Look after yourself in the back-to-school busyness

As many of you will know, the back-to-school time can be overwhelming for both parents and children. As we say goodbye to the long and relaxing days of summer, switching from a slow-paced lifestyle back to the ‘supermum’ persona - stationary shopping, packing lunch boxes, organising after school activities, endless playdates, being a taxi driver, the list is endless… especially on top of the daily emotional load you carry as a parent.

With so much of your time being dedicated to racing around, preparing for the new year and the start of term one, it’s hard to find a balance between caring for your children and caring for yourself yourself. 

While we know being a parent often has to come first, and this is the season of life you may be in, in recent years there has been a shift in the way we view our own mental-health and our own needs, in the context of being a parent. Concepts such as burnout and anxiety are much more widely understood and acknowledged, especially after the shift in health priorities after lockdown. 

Recent studies have shown that parental burnout has become more evident as a result of this evolving mental health knowledge. It arises when the rewards and the demands of parenting become imbalanced - the energy-consuming aspects of caregiving versus the experiences that uplift, replenish and conserve energy.

We've rounded up some of our top tips to help you remember to look after yourself during a busy time (and remember, go easy on yourself - focusing on just one or two is a great place to start!):

  1. Take a moment for you. Balance is key - prioritize alone time or do things that are for yourself, rather than others. This is so important, especially when your daily pace starts picking back up. 
  2. Connect with others. Whether this be a friend or a parenting group, it can be good to share with others that are going through similar experiences. This can also be a great foundation for new friendships and support groups. 
  3. Welcome offers to help, or ask when you need it. You don’t have to do everything yourself! Being open to getting help is a great way to lighten the load when things get busy. Take up your Mum’s offer to have the kids on the weekend, or to take your son to get new football boots - every little thing helps!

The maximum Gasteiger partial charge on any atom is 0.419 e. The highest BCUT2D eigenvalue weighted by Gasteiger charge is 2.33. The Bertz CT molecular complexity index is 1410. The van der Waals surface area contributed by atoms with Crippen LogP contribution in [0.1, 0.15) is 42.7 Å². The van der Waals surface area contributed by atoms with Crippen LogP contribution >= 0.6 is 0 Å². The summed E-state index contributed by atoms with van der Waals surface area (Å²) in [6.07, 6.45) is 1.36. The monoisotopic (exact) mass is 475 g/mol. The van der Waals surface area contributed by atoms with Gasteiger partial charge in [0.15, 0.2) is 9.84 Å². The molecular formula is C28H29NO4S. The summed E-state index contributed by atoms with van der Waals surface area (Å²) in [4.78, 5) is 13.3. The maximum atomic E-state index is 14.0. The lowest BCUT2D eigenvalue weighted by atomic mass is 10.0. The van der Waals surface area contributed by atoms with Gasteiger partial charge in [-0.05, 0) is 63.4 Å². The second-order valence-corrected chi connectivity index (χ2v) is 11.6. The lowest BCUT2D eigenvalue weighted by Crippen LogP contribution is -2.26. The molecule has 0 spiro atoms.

4. Goals are good - but remember that less is more. Set realistic and achievable goals, and stick to them. This is important so you don’t get burnout - you have enough pressure as a parent, be kind to yourself. 
  5. Finding time for you and your partner. Finding time for both you and your partner, if you have one - separately and together is equally important. Consider looking for new ways to spend this time together to really make the most of it.
  6. Eat well and exercise regularly. Your mind, body and spirit are all connected and need to be nourished. Listen to your body and cherish it - always remember what good goes in will always come out. 
  7. Get outside. Leaving the house and getting outdoors is one of the best things you can do for your mental health. It doesn’t need to be ‘another chore’ to do, but more a way to ‘take a moment’ for yourself and your thoughts. Even a quick walk around the block before pick-up can make a big difference to your mindset.
  8. Look for ways to make routine tasks easier. The morning rush can be part of the stress, but don’t get too caught up in it. There’s always ways to change or adjust the way you do things. Making the smallest change could make the biggest difference (for both you and the kids).
  9. Don’t try to do too much. It’s normal in the new year to want to jump into everything in full swing - especially if your children are busy with sports, parties, and playdates. Try to keep life simple for yourself and don’t overschedule - it’s okay to say no. If necessary, try tag-team with other parents or family members, so that you don’t have to personally do everything. 
  10. Enjoy today and embrace gratitude. There is something beautiful in every day! Daily reflections are a good ritual to get into the habit of - whether it’s in private or at the family dinner table. Acknowledging the good in your day and practicing gratitude is a small way to make a big change.





Older Post Newer Post